Thank goodness I asked! by Kathy Lynn Emerson

9780727886767KATHY LYNN EMERSON’s new Mistress Jaffrey Mystery is set in 16th-century Cornwall and comes out on 1st April in the USA. Here she highlights the importance of meticulous period research.

Learning how to avoid using incorrect details is one of the trickiest parts of writing historical novels. Short of time-travelling back to the period in question and living there for a year or two, no modern author can avoid the occasional slip, but a handy rule of thumb is “if you can’t find out for sure, don’t guess.”

How do you find out? Research, of course. I do a great deal of the old-fashioned kind: reading hundreds of books and articles written by experts. I also seek out people with hands-on experience that I lack. In writing MURDER IN A CORNISH ALEHOUSE which involved both scenes at sea and dealings with pirates, I had the great good fortune to be acquainted with a fellow writer who is an expert on both. James L. Nelson has impressive credentials but one item on his resume made him ideally suited to give me advice. As a young man, he spent a year as a boatswain aboard a replica of The Golden Hinde, a ship from exactly the period I write about.

I won’t go into all the errors Jim saved me from making, but there are a couple that stand out. I envisioned my characters having to climb a rope ladder to get on board a merchant ship from their smaller boat. Nope. They’d have climbed boarding steps, what Jim described as “shallow shelves sticking out” from the side of the ship.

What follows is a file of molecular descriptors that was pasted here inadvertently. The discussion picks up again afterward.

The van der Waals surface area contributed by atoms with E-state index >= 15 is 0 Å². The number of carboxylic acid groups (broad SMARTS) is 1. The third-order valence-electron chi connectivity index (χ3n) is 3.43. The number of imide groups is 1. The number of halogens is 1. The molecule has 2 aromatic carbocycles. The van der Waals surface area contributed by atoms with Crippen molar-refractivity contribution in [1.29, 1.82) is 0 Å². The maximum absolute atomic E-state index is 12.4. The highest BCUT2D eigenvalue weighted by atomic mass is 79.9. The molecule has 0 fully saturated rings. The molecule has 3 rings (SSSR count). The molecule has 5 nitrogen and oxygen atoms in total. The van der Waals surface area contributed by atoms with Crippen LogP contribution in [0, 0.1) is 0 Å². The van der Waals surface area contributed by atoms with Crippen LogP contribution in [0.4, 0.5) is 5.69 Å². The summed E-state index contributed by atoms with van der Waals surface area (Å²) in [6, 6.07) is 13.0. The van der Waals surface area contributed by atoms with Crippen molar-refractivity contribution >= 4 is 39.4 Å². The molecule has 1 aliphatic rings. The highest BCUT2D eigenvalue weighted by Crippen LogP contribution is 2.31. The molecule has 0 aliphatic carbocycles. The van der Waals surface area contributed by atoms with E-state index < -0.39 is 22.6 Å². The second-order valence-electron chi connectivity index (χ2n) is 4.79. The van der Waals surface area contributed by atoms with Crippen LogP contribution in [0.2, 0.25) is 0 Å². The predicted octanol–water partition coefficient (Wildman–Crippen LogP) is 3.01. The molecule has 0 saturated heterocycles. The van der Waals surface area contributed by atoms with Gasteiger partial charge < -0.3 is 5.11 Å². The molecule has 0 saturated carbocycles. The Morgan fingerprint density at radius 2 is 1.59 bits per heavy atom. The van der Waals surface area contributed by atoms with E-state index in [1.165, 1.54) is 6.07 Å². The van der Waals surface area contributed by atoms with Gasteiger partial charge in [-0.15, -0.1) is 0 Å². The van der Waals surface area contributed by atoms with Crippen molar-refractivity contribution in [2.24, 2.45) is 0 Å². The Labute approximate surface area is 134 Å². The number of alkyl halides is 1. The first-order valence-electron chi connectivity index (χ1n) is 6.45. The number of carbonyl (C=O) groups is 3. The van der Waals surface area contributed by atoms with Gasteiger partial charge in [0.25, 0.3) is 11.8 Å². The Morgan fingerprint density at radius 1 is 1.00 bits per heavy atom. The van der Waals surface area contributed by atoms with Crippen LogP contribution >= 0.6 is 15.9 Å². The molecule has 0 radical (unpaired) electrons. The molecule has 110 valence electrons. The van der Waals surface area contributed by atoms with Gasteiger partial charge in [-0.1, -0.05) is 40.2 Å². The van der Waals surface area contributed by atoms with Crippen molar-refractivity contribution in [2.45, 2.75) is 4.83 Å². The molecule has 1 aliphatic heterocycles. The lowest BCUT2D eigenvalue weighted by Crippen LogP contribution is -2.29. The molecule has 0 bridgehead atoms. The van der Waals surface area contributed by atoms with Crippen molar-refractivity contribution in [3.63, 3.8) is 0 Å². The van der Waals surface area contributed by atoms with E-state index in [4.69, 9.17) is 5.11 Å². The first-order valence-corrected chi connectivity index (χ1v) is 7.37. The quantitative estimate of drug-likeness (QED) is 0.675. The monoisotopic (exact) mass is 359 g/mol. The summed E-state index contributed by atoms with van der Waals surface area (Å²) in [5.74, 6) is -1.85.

As for the pirates, although I was writing about an attack from the point of view of a character (Rosamond, Mistress Jaffrey) who knows nothing about ships or ordnance, as a writer I needed to have specific details at my fingertips. I knew my pirates were hoping to capture the ship, but it wouldn’t have occurred to me that they would fire anything but cannonballs. Thanks to my expert consultant, I now know the cannonballs were fired to knock down masts or yards but rather than risk sinking their prize, they then used small cannons loaded with “all sorts of metal junk” to inflict as much damage as possible on the crew before boarding for hand-to-hand combat.

Thank goodness I asked!

visit our website for more information on MURDER IN THE CORNISH ALEHOUSE and earlier titles in this series.

Behind the character – DI Andy Horton by Pauline Rowson

Andy Horton’s backstory and the quest to discover the truth behind his mother’s disappearance

9780727886989When I created Inspector Andy Horton in Tide of Death I had little idea that he would go on to solve so many murder mysteries. To date there are thirteen in the series with Lethal Waves being the latest published by Severn House in 2017.

In Tide of Death, I knew that Andy Horton had no knowledge of his father and until the age of ten had been raised by his mother first in London and then in a council flat in a tower block in inner city Portsmouth until one day she failed to return home from working at the casino.

Horton was told that she had run off with a man because she no longer wanted a kid in tow. Hurt, confused and angry he’d been consigned to a tough upbringing in children’s homes in Portsmouth on the south coast of England, a densely populated urban city with a high level of deprivation but with an expansive sea front, a busy naval dockyard and thriving port. Then, at the age of fourteen, he’s fostered by police officer, Bernard Litchfield and his wife Eileen, and his life began to change for the better.

fatal-catchBernard and Eileen did their best to love and encourage him and to set him on the right track.  They succeeded. Andy Horton became a police officer. The police provided him with the family he’d lacked, it gave him a structure to his life, a purpose, and a fierce desire for justice along with empathy for victims of crimes.